For many years, I've had intermittent back pain caused by a herniated disc. But I'm lucky: While many people with bad backs suffer constantly, I have only two or three attacks each year, usually when I'm gardening or lifting heavy things.
Last week I came across a newspaper article that every back-sufferer should read. It was about a gentleman named George Rekers.
George Alan Rekers
Mr. Rekers is co-founder of the Family Research Council and a champion of family values. Like me, he has a bad back, which usually bothers him when he carries heavy luggage. Because he travels often, this is a frequent problem. Or was a frequent problem until he found a way to travel effortlessly with the help of an organization called rentboy.com. Rentboy is a for-profit, social service organization that connects disabled people with healthy people who can assist them with difficult tasks.
To learn about the organization, I visited the Web site:
The organization is impressive, in part, because of its international reach. It is staffed by hundreds of young people who assist local (and sometimes distant) clients. Its members reside in major cities throughout the U.S. and Europe, making the organization ideal for international travelers. If you're flying from New York to London, for example, with a single phone call you can hire some-one to carry your luggage in both cities. Listings are by location, so it's easy to find someone in your area. Through Rentboy, Mr. Rekers has 24-hour access to a luggage assistant anywhere.
As a fellow back-sufferer, I wanted to know if the organization had repre-sentation in Oklahoma City, so I checked the index. Sure enough, there was a young gentleman from my region named Chad.
From the photo, Chad seemed amiable and well-constituted. He looked like someone who could handle arduous tasks. Then I noticed his fee: $275/hour! Can you imagine? $275/hour to carry luggage! Maybe this is acceptable on the East Coast, but where I'm from, it's highway robbery.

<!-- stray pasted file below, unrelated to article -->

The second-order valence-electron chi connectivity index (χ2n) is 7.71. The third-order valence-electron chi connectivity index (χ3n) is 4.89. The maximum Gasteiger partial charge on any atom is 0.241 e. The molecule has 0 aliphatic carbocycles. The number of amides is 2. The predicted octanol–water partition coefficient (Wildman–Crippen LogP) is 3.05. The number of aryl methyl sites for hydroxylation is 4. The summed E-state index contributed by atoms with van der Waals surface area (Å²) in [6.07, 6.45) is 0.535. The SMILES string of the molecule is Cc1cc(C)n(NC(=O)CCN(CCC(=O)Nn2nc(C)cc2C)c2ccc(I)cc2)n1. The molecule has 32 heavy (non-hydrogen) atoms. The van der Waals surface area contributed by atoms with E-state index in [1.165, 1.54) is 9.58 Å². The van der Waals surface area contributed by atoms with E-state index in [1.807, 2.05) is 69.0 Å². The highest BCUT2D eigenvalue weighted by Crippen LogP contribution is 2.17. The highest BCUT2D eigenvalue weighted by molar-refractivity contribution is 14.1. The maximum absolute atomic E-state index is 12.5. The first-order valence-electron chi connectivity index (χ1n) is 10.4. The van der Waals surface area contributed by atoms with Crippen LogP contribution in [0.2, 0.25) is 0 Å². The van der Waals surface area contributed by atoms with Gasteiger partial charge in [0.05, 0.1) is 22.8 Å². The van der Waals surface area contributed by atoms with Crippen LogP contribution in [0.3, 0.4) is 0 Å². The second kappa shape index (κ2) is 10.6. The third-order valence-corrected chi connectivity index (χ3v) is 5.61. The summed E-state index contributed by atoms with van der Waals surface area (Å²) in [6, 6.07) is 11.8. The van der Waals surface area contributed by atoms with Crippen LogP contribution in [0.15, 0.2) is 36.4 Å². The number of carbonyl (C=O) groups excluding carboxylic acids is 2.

I was leaving the Web site when something in his biosketch caught my attention: Chad is adept at massage and other relaxation techniques, and promises to leave you physically and emotionally rejuvenated.
Now things were beginning to make sense. Though no mention was made of academic degree or certification, Chad clearly had a background in physical therapy and, perhaps, psychology. His fee, albeit considerable, could no longer be construed as exorbitant (assuming he was proficient in these fields).
As I continued reading, the phone rang. It was my wife, Susan, who was at a conference in Boston. She called to tell me she would be coming home on Monday. Susan loves landscaping, and after we talked, I felt guilty for neglecting our garden while she was away. Fortunately, I had enough time to make amends. I turned off the computer and prepared myself for an afternoon of work.
As I rose from the chair, however, my back suddenly went out! I fell back against the chair and squirmed as I tried to find a comfortable position. The pain was intense and unremitting. Finally I slid onto the floor and crawled to the bedroom, where I climbed into bed and curled into the fetal position. Only then did I obtain relief.